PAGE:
Updating a ceiling Dark fantasy adult chat site

But if they are more than a hairline or run the length of the room, investigate their cause before covering them up.Ceilings that will get partial treatments (medallion and layered drywall) or soft coverings (wallpaper) should be repaired and cleaned with diluted TSP, or trisodium phosphate. In most cases, you'll be attaching the new ceiling to joists underneath the surface of the existing ceiling, so locating the joists is an important first step.For plaster, use plaster washers, available from Charles Street Supply and others, to snug up sagging areas where plaster "keys" are broken off behind the lath.If you're using a hard covering (wood, tin, fiber planks or a suspended ceiling) you won't need to repair most cracks.Secure the medallion by countersinking nails or screws spaced several inches apart. The final step is to paint the medallion with either a latex or oil-based paint.Pressed-tin panels have become extremely popular over the past decade; there are about 10 different companies currently manufacturing them.Other than that, the process isn't much different from papering walls.You can use unpasted or prepasted paper, which has a postage stamp-like backing that activates when wet.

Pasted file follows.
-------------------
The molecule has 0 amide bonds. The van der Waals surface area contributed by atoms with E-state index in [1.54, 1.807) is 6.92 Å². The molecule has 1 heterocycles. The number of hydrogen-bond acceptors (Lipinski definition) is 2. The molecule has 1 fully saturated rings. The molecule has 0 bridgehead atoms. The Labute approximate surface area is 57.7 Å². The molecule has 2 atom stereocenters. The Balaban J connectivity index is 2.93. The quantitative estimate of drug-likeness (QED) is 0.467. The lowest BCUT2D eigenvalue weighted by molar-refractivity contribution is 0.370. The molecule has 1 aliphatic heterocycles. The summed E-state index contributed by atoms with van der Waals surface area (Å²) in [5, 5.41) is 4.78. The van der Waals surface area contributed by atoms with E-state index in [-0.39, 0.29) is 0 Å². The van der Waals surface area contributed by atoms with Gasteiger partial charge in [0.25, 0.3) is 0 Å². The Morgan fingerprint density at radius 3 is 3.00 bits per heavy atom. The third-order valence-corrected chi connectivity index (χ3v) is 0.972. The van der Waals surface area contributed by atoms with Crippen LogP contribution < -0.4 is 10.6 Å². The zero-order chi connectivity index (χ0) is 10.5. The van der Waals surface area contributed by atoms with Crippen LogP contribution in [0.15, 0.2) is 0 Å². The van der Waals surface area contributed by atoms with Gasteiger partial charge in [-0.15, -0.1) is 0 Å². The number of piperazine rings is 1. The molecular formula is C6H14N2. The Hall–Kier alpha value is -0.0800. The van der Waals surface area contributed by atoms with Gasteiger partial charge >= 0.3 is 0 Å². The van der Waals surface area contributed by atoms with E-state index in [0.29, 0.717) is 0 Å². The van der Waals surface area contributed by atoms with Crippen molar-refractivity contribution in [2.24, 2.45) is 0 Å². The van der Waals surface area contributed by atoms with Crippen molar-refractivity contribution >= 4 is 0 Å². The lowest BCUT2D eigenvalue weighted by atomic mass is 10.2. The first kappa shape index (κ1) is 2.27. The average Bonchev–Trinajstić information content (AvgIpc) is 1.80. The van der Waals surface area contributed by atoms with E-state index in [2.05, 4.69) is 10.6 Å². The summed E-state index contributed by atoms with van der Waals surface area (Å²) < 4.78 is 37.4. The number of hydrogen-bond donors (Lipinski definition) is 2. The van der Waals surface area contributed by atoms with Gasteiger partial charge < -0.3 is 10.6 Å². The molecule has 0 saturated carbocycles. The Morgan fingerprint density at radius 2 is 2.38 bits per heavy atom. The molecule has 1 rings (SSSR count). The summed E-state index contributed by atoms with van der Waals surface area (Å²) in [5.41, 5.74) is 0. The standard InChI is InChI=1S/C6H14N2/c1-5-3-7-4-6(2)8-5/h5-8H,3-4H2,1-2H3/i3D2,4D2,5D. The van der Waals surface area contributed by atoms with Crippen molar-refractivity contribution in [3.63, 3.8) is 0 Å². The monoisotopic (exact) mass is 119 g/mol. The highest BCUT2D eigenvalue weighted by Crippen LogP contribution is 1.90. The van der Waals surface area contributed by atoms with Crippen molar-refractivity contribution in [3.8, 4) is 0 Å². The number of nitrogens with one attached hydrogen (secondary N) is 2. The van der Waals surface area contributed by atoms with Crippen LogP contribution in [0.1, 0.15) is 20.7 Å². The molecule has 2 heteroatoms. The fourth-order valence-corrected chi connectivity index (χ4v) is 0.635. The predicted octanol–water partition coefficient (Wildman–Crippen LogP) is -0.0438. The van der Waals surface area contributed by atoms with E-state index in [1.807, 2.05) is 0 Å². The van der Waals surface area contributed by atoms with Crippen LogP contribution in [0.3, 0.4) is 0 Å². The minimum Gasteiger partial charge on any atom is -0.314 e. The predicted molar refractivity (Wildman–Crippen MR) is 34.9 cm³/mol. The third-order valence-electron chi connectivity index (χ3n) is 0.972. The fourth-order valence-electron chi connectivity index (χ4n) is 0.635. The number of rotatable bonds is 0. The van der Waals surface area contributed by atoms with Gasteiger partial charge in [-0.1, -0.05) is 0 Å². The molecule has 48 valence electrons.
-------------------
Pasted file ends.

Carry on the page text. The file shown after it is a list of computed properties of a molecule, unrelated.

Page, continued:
It's best to have a helper when installing the panels, which usually come in 2x4-ft. Eldridge recommends using tin snips for any pruning that's needed to accommodate vents, speakers or light fixtures. You can also seal the panels with clear polyurethane.

While these patterned-metal sheets complement older homes and loft apartments well, their folksy feel probably doesn't suit a modern, angular interior.

Nor are they a good choice for any room in which good acoustical quality is imperative. common nails to the strips with a nail gun or a hammer.

Medallions don't necessarily have to go solo; try using a row of smaller ones in a long, narrow room or hall.

To attach a ceiling medallion, apply a urethane adhesive to the piece, then place it in the desired location on the ceiling.

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Keeping things proportional is generally a good idea -- save the grandly scaled patterns for oversize rooms, and the dainty tiles or textures for tiny spaces.

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